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printed another small work, Scougal's Life of God in the Souls of Men. Mr. Ged died in 1749, and the two sons whom he left behind him settled in Jamaica, where they both died. In consequence of these events, no more was done in the art of stereotyping nntil about the year 1781, when Dr. Tilloch, a Scotch gentleman, and editor of the Philosophical Magazine, brought the merits of Mr. Ged before the public in the columns of his Journal. Dr. Tilloch, indeed, may be considered the second inventor of this art, as he proved the practicability and vast utility of using plates instead of moveable types for all works of permanent use.

Since that period they have been gradually gaining admission into the printing offices, until at length they are now generally used for almost all standard works; and it has done much to lower the price of books, as a set of stereotype plates cost only double the amount of one single type edition. Bibles, Testaments, in various languages, dictionaries, school books, and all standard works, are now thrown into the market on the cheapest terms by means of stereotype plates. It

may be an item of interesting information to some of our readers to know the mode of casting the solid plates for stereotype printing. The work to be stereotyped is first set up by the compositor with moveable types in distinct pages. From these pages, after being carefully corrected, a mould in plaster, the basis of which is gypsum, is taken; and from this mould an impression is cast, forming an exact fac-simile of the moveable types originally set up by the compositor in the ordinary way. Like most other useful inventions, when a knowledge of them is once obtained, and their value duly appreciated, we wonder that it should not have been sooner discovered. See New Edinburgh Encyclopedia ; Dr. A. Clarke's Bibliographical Miscellany, and Holmes's Annals of America.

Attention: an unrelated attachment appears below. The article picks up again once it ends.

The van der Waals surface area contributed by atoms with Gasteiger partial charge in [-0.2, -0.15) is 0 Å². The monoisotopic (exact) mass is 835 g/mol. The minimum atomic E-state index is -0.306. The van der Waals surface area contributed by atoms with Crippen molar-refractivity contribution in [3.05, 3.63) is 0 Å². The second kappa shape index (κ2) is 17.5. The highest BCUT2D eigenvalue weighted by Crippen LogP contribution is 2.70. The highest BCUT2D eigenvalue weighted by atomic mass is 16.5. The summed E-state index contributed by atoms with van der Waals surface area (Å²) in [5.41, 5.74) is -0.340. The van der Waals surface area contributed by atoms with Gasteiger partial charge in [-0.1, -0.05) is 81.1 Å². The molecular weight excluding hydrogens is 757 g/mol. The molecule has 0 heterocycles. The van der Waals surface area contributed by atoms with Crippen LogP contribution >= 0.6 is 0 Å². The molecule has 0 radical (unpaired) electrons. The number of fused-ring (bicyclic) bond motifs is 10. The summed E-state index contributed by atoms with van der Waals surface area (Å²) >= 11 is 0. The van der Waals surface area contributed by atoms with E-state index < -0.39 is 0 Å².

This ingenious discovery, together with the improvements which have been, and are continually introduced into the art of printing, by power presses, which may be moved either by hand, by a horse, or by steam, not only lightens the expense of printing, but also affords facilities for the despatch of this branch of mechanical labor, which contributes wonderfully to the diffusion of science and general information. Some of these presses will throw off from 1,000 to 1,500 sheets in one hour.

On reviewing this subject, one can hardly avoid noticing the coincidences of Divine Providence in furnishing means to God's servants that they might more effectually promote His cause. About the same time that Luther commenced the Reformation in Germany, the art of printing was discovered. And how powerfully and efficiently this mechanical engine was used to diffuse abroad those grand and reforming

VOL. IV.- October, 1833.




principles which Luther was instrumental in reviving, we need not undertake to tell, as it is known to all who have the slightest acquaintance with the history of this great and beneficial process. It is true, that the enemies of the cause availed themselves of the same weapon in defence of error ; but the evil is much more than counterbalanced by the immense advantages resulting from a proper application of this powerful instrument. Begin at the grand epoch of the Reformation, trace it along down to the present time, in company with the art of printing, and see how the principles of civil and religious liberty have been developed, and what an influence has been exerted on the understandings, as well as on the civil and moral conduct of mankind. Tyrants and errorists have trembled for their fate ever since this engine of truth has been in successful operation ; and they will continue to tremble until they are both driven from all their lurking places, and from all their strong holds—so we most ardently pray.